For example, five days after Rep. Mike Ross of Arkansas announced he and the other Blue Dogs were unhappy about the health care bill, “Ross was the guest of honor at a special ‘health-care industry reception,’ one of at least seven fundraisers for the Arkansas lawmaker held by health-care companies or their lobbyists this year, according to publicly available invitations,” Eggen writes.
[T]he group has set a record pace for fundraising this year through its political action committee, surpassing other congressional leadership PACs in collecting more than $1.1 million through June. More than half the money came from the health-care, insurance and financial services industries, marking a notable surge in donations from those sectors compared with earlier years, according to an analysis by the Center for Public Integrity.
Let’s see, what’s the number of Americans who die every year because they lacked health care? Somewhere between 18,000 and 20,000, last I heard. I suspect that’s a low estimate. Money taken from the health insurance industry to block health care reform is blood money. There is no other way to look at it.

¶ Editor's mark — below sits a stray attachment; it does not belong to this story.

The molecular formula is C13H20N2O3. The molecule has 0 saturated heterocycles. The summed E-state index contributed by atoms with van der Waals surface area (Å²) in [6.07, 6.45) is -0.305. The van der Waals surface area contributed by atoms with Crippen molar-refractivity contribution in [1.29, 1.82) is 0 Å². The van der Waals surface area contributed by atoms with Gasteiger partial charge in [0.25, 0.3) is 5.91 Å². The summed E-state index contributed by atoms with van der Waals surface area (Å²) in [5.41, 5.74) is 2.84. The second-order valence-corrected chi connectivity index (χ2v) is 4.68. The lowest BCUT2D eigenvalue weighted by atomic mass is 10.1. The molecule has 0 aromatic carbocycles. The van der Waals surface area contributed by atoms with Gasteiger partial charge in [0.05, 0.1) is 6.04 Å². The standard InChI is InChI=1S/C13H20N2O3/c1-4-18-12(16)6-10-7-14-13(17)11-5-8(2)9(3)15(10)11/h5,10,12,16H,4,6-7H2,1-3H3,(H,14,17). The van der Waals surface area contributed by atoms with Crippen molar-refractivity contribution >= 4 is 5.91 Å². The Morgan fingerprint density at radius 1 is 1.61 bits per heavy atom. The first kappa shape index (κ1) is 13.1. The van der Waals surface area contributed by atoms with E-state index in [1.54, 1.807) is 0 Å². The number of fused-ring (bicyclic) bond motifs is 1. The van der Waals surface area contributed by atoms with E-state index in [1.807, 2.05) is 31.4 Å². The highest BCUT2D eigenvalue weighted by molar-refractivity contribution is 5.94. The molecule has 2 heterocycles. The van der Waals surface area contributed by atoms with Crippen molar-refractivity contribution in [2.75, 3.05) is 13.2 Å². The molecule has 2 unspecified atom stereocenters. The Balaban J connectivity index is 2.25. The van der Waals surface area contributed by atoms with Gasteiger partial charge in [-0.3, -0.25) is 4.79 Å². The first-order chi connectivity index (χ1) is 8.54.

Lot’s of people are just plain being ground down for lack of decent health care. They don’t necessarily die prematurely, but they suffer more health care problems than they should.
There was an article in Roll Call recently that deserves more attention. Atul Grover (chief advocacy officer for the Association of American Medical Colleges) and Michael Johns (chancellor at Emory University) noted that states whose citizens have the least access to health care also have the highest Medicare costs.
In Louisiana and Mississippi, where poverty rates are 19 percent and 21 percent respectively, both states spend less on health care per capita than the U.S. average, while spending more on Medicare beneficiaries than the U.S. average of $7,439.
Why is it then that the health of citizens in these two state lags far behind the nation as a whole? Could it be that once given health insurance and other benefits — by way of reaching the dual entitlements of Medicare and Social Security — when they turn 65 years of age, Louisianans and Mississippians must eventually pay a heavier price for a lifetime of neglected health needs?
Babies in all three states [Alabama, Mississippi and Texas] have among the lowest life expectancy at birth — not because of what’s invested at the age of 65 and beyond, but rather because of what is not invested in children and young adults all of their lives.
Of course, the state legislatures of those states never tire of finding ways to “save” babies by blocking access to abortion.
See also Joe Conason, “Blue dogs Heel When Lobbyists Whistle.”